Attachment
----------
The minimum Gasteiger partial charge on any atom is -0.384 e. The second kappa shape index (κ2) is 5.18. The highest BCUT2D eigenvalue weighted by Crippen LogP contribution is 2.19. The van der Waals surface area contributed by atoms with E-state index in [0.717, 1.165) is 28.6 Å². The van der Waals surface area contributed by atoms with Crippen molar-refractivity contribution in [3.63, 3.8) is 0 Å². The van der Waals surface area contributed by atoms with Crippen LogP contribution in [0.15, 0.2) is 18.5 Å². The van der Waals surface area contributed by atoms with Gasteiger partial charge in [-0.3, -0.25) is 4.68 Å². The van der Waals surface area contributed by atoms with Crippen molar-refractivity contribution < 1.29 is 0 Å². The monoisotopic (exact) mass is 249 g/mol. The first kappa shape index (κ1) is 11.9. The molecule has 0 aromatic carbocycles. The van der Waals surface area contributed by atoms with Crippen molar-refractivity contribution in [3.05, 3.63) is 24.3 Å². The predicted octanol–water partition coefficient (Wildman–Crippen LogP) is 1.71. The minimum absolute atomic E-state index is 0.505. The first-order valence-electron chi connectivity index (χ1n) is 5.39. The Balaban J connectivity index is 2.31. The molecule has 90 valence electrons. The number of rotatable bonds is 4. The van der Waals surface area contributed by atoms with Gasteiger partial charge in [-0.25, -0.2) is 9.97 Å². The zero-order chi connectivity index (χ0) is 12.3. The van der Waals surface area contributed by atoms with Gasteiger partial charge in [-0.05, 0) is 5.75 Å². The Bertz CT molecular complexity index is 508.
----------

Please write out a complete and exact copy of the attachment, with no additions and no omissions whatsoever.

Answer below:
The minimum Gasteiger partial charge on any atom is -0.384 e. The second kappa shape index (κ2) is 5.18. The highest BCUT2D eigenvalue weighted by Crippen LogP contribution is 2.19. The van der Waals surface area contributed by atoms with E-state index in [0.717, 1.165) is 28.6 Å². The van der Waals surface area contributed by atoms with Crippen molar-refractivity contribution in [3.63, 3.8) is 0 Å². The van der Waals surface area contributed by atoms with Crippen LogP contribution in [0.15, 0.2) is 18.5 Å². The van der Waals surface area contributed by atoms with Gasteiger partial charge in [-0.3, -0.25) is 4.68 Å². The van der Waals surface area contributed by atoms with Crippen molar-refractivity contribution < 1.29 is 0 Å². The monoisotopic (exact) mass is 249 g/mol. The first kappa shape index (κ1) is 11.9. The molecule has 0 aromatic carbocycles. The van der Waals surface area contributed by atoms with Crippen molar-refractivity contribution in [3.05, 3.63) is 24.3 Å². The predicted octanol–water partition coefficient (Wildman–Crippen LogP) is 1.71. The minimum absolute atomic E-state index is 0.505. The first-order valence-electron chi connectivity index (χ1n) is 5.39. The Balaban J connectivity index is 2.31. The molecule has 90 valence electrons. The number of rotatable bonds is 4. The van der Waals surface area contributed by atoms with Gasteiger partial charge in [-0.25, -0.2) is 9.97 Å². The zero-order chi connectivity index (χ0) is 12.3. The van der Waals surface area contributed by atoms with Gasteiger partial charge in [-0.05, 0) is 5.75 Å². The Bertz CT molecular complexity index is 508.